Back-to-School Business Trip Tips

Travel-Mom

Most of us survived, more or less, the first week or two of back-to-school chaos.  Our kids hopefully have all the backpacks, textbooks, and sharpened pencils they need. We’re all coping with those nasty alarm clocks that have the gall to buzz while it’s still dark out.

Now onto phase two: mastering our own absence when our kids are in school.

Leaving your kids behind during the school year is a challenge few parenting books or back-to-school tips tackle.  But to me, how to parent effectively from the road is a critical part of the parenting gig. For divorced parents, or those who work long shifts as teachers, nurses, or police officers, it’s a daily challenge.

How can we be there for our kids, when we are not there physically?

Back when I first starting working in an office job after college, a business trip meant a parent disappeared from the family. He or she became incommunicado, holed up essentially unreachable at a far-flung hotel, or high in the skies on a plane without access to a phone.  In many ways, business trips gave parents a sweet secret break from the rigors of daily parenthood. But it sure was hard on those left behind.

When I became a parent myself, business trips or emergency visits to sick relatives meant lugging my massive breast pump through airport security, and then crying while pumping in random hotel rooms and even a few disgusting public bathrooms.  Yuck.

Today, technology that makes that breast pump seem archaic means we can be accessible to our children 24/7 no matter where we travel. Our handy cell phones, iPads, computers and the various apps mean we can stay connected even to toddlers, from just about anywhere.

This round-the-clock access is mostly good news for parents and kids – although the guilty pleasures of a night alone with room service have diminished.  Mom no longer disappears into the business trip ether. My kids have gained a greater understanding of what my work entails and how much I enjoy it – and how much I love being their mom, no matter where I am.

Here’s my latest short list of helpful tools for parenting from afar:

  • Facetime, Google Hangouts and Skype – There is no substitute for seeing a kid’s body language after a long day at school.  Also helpful when they want to show you how gross the dinner Dad made is.
  • The iPhone camera – No sure what I did before screen shots. Great for snapping a visual of a tricky math problem or that paragraph that won’t make sense. Also useful to compare my sushi dinner to their leftovers (great motivation for their futures…work hard now and one day you can eat sushi in hotel restaurants too!).
  • A good set of headphones – For long, complex discussions with kids about books that should never be assigned before college, like Farenheit 54 and Homer’s Odyssey; plus you often need your hands free to do scratchpad calculations no matter what level math they are studying.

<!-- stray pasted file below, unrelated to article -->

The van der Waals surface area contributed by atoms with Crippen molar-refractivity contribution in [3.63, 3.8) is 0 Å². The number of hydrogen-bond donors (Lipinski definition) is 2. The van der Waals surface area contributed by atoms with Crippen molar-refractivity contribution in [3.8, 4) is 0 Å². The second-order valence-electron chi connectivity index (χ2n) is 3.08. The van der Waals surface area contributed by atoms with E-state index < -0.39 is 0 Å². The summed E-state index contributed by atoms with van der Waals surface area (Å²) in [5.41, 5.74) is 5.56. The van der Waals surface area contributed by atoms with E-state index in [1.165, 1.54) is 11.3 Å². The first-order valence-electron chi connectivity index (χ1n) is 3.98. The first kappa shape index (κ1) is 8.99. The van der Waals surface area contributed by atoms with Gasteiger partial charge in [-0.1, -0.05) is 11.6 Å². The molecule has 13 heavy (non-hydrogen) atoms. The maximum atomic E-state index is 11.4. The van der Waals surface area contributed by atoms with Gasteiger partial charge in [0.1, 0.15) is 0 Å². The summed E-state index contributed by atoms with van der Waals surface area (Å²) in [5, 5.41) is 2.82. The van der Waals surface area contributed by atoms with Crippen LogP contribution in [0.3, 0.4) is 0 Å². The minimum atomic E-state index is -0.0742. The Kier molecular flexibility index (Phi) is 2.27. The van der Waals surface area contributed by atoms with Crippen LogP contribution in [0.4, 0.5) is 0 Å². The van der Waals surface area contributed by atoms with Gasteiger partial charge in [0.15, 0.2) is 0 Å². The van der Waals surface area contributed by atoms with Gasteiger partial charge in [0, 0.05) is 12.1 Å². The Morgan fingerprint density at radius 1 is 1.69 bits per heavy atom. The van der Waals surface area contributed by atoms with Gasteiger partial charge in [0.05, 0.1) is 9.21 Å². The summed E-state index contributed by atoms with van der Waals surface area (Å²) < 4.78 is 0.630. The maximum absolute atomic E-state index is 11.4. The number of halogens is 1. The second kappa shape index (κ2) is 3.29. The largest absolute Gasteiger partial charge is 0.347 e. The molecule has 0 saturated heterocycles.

• Your cell phone calculator (listed under Tools) and Internet access to Google, Dictionary and Thesaurus.
  • A sense of humor – for when the man in the $1,000 business suit in the seat next to you gives you a nasty look as you very loudly enunciate colors in Spanish: A-ZUL, A-MA-RILLO, NEGRO…or when you start sweating because you have spent a frustrating half hour trying to remember exponents or Latin declensions while also finalizing tomorrow’s PowerPoint presentation.

I’ve never felt quite so crazily proud of myself, as a mom combining work and family, as I have during those wacky road trip moments when I maintained an emotional landline with my children and doled out homework whiz assistance.

I have fielded cell phone calls about a puking child from the school nurse seconds before giving a client presentation.  I have taught division in more airports than I can recall.  I have issued invitations to 50-kid pool parties from 3,000 miles away to calm a child’s social hysteria.

My favorite business trip memories are when my kids call me at 3.30pm, their time of course, to ask me if I’m almost at school to pick them up.  I love saying, “I’d really like to, but I’m 400 miles away at XYZ.  Remember?”

A special joy blooms when I’m taken for granted by my kids, when I get proof that I am the one person they assume will always there for them.  I am, in fact, always there for them. With today’s too-often-cursed technology and social media, plus a zen sense of humor, even when I am not physically there, I can be Mom and road warrior at once. Like most of the best moments of motherhood, no one is watching, and no one high-fives me afterwards.  I don’t get a promotion or a raise.  But the sense of triumph is all too real.

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